WORLD CHAMPIONSHIP POKER / Crave / Sony PSP
 
 
World Championship Poker differentiates itself from the other early poker titles on the PSP (World Poker Tour, World Series) by having a more cartoony art style and letting the player go nuts with their created character -- it's possible to play as a skeleton, alien or clown among other options, though your competition at the table will consist of generic human schmos for the most part. The actual table action is the same, however, but with the incorporation of more poker variants than just Hold 'Em into the career mode. While all of this is well and good, an incredibly sluggish pace to the career games and poorer AI than the other two big games keeps World Champ from winning the pot.

Career mode is closer to what I've been looking for than anything else I've seen yet -- kinda an RPG-influenced mode like Casino Kid, just not terrible -- as you choose from multiple events to attend each week and increase your reputation over time both with your play and by furnishing your house. There are also a variety of different game types on offer each week instead of the stock No Limit Hold 'Em (although that's usually available too). And if you don't like the current offerings, you can hold a game of your choosing at your own house.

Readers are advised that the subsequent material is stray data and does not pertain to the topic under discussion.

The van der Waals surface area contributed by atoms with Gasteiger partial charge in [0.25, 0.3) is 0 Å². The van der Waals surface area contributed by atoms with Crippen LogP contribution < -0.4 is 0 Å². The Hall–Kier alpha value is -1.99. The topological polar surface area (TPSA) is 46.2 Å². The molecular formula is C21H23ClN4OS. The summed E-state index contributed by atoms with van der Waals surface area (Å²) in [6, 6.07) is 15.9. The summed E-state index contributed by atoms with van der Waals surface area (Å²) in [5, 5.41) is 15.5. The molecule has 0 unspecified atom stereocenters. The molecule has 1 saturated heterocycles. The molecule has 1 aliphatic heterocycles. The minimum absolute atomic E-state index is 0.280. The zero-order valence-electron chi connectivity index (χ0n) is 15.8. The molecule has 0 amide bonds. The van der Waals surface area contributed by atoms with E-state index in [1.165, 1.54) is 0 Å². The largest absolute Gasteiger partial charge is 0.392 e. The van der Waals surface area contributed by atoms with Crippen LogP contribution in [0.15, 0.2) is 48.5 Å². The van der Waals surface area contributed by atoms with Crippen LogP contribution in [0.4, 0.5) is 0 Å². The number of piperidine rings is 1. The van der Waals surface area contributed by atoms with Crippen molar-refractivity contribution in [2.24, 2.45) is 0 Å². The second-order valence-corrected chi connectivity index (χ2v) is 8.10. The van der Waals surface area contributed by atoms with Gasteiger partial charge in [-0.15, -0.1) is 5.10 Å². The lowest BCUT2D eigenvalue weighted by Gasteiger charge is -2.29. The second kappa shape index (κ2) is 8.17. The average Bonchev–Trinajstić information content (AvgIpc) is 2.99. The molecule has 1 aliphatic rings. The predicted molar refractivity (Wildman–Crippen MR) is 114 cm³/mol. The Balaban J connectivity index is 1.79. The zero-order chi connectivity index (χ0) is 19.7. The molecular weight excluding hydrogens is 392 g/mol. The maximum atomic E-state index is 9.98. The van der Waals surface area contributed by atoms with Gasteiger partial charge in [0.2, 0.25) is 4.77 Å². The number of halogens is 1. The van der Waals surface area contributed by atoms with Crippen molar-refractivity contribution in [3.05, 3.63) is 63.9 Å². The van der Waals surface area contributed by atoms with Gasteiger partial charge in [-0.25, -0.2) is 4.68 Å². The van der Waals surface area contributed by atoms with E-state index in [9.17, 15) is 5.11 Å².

The big problem here is the actual gameplay -- too sloooow. Which is odd, because the game actually has a much-needed turbo mode that cuts CPU animations and makes them take their turn instantly, which addresses the big weakness of some of the other titles like World Poker Tour. But outside of that one feature, everything else is glacial and the play is inferior to other titles. Blinds are too small and increase too slowly, the CPU is waaaay too conservative with their betting, and even a tiny opening raise tends to get everyone to fold like scared rabbits unless they have a starting pair. With the computer playing so slow and predictable, it's not hard to win, but it takes years to complete a game because every pot is so small and you always have to bankrupt all the other competition to get out of it. And as is endemic with other poker games of this era, you aren't given the option to save and quit in the middle of a match. Two hours to complete a garage game with five other schmos is just way too much to ask.

Aside from the play, the graphics are also less impressive than the competing titles, and there's also no narrative commentary. Banter from the other players is also off-kilter, sometimes totally inappropriate to the current play.

This had potential, and it also had sequels so maybe those lived up to it. But I'd skip this particular title.
 
 
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